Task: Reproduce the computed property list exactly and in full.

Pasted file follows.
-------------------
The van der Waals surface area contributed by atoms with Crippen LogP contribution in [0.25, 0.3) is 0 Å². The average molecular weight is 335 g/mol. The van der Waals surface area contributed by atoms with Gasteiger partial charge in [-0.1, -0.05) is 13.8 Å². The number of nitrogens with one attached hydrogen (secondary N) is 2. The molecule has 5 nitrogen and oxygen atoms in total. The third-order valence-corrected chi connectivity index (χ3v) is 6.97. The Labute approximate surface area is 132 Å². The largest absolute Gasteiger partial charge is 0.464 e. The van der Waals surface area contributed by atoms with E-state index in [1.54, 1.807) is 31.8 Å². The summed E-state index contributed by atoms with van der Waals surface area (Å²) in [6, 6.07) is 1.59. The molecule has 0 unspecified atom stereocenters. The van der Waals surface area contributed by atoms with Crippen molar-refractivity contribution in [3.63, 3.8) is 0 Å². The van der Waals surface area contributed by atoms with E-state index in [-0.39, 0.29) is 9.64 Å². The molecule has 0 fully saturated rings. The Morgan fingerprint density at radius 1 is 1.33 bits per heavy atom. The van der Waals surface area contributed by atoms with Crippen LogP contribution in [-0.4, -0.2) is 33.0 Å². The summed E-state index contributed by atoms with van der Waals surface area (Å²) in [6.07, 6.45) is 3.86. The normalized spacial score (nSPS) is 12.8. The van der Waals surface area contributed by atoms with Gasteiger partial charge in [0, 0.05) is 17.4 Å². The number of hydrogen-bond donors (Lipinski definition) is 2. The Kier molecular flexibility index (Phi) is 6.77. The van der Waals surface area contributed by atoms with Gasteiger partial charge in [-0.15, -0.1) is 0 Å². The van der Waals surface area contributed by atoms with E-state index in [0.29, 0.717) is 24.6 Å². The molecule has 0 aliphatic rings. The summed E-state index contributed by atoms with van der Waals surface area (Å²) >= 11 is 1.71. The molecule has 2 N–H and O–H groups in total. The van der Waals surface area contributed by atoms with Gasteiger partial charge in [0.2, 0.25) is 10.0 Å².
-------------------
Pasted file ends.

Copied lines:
The van der Waals surface area contributed by atoms with Crippen LogP contribution in [0.25, 0.3) is 0 Å². The average molecular weight is 335 g/mol. The van der Waals surface area contributed by atoms with Gasteiger partial charge in [-0.1, -0.05) is 13.8 Å². The number of nitrogens with one attached hydrogen (secondary N) is 2. The molecule has 5 nitrogen and oxygen atoms in total. The third-order valence-corrected chi connectivity index (χ3v) is 6.97. The Labute approximate surface area is 132 Å². The largest absolute Gasteiger partial charge is 0.464 e. The van der Waals surface area contributed by atoms with E-state index in [1.54, 1.807) is 31.8 Å². The summed E-state index contributed by atoms with van der Waals surface area (Å²) in [6, 6.07) is 1.59. The molecule has 0 unspecified atom stereocenters. The van der Waals surface area contributed by atoms with Crippen molar-refractivity contribution in [3.63, 3.8) is 0 Å². The van der Waals surface area contributed by atoms with E-state index in [-0.39, 0.29) is 9.64 Å². The molecule has 0 fully saturated rings. The Morgan fingerprint density at radius 1 is 1.33 bits per heavy atom. The van der Waals surface area contributed by atoms with Crippen LogP contribution in [-0.4, -0.2) is 33.0 Å². The summed E-state index contributed by atoms with van der Waals surface area (Å²) in [6.07, 6.45) is 3.86. The normalized spacial score (nSPS) is 12.8. The van der Waals surface area contributed by atoms with Gasteiger partial charge in [0, 0.05) is 17.4 Å². The number of hydrogen-bond donors (Lipinski definition) is 2. The Kier molecular flexibility index (Phi) is 6.77. The van der Waals surface area contributed by atoms with Gasteiger partial charge in [-0.15, -0.1) is 0 Å². The van der Waals surface area contributed by atoms with E-state index in [0.29, 0.717) is 24.6 Å². The molecule has 0 aliphatic rings. The summed E-state index contributed by atoms with van der Waals surface area (Å²) >= 11 is 1.71. The molecule has 2 N–H and O–H groups in total. The van der Waals surface area contributed by atoms with Gasteiger partial charge in [0.2, 0.25) is 10.0 Å².